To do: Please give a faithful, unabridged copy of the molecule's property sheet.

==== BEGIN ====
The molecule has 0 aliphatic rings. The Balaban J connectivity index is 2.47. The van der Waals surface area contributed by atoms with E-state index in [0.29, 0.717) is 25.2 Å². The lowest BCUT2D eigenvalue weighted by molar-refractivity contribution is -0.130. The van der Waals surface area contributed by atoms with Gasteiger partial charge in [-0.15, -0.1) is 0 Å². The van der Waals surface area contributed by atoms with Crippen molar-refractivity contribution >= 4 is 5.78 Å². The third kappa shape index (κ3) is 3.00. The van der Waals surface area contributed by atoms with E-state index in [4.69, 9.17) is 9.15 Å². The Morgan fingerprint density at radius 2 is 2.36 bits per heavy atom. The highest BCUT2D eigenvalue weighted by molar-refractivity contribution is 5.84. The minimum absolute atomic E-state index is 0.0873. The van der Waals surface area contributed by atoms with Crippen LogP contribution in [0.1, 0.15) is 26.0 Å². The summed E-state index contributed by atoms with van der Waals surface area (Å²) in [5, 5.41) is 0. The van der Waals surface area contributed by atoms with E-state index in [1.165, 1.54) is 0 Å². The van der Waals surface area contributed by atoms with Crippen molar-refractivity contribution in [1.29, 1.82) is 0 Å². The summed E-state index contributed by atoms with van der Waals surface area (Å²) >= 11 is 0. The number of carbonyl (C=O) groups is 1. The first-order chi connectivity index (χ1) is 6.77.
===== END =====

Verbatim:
The molecule has 0 aliphatic rings. The Balaban J connectivity index is 2.47. The van der Waals surface area contributed by atoms with E-state index in [0.29, 0.717) is 25.2 Å². The lowest BCUT2D eigenvalue weighted by molar-refractivity contribution is -0.130. The van der Waals surface area contributed by atoms with Gasteiger partial charge in [-0.15, -0.1) is 0 Å². The van der Waals surface area contributed by atoms with Crippen molar-refractivity contribution >= 4 is 5.78 Å². The third kappa shape index (κ3) is 3.00. The van der Waals surface area contributed by atoms with E-state index in [4.69, 9.17) is 9.15 Å². The Morgan fingerprint density at radius 2 is 2.36 bits per heavy atom. The highest BCUT2D eigenvalue weighted by molar-refractivity contribution is 5.84. The minimum absolute atomic E-state index is 0.0873. The van der Waals surface area contributed by atoms with Crippen LogP contribution in [0.1, 0.15) is 26.0 Å². The summed E-state index contributed by atoms with van der Waals surface area (Å²) in [5, 5.41) is 0. The van der Waals surface area contributed by atoms with E-state index in [1.165, 1.54) is 0 Å². The van der Waals surface area contributed by atoms with Crippen molar-refractivity contribution in [1.29, 1.82) is 0 Å². The summed E-state index contributed by atoms with van der Waals surface area (Å²) >= 11 is 0. The number of carbonyl (C=O) groups is 1. The first-order chi connectivity index (χ1) is 6.77.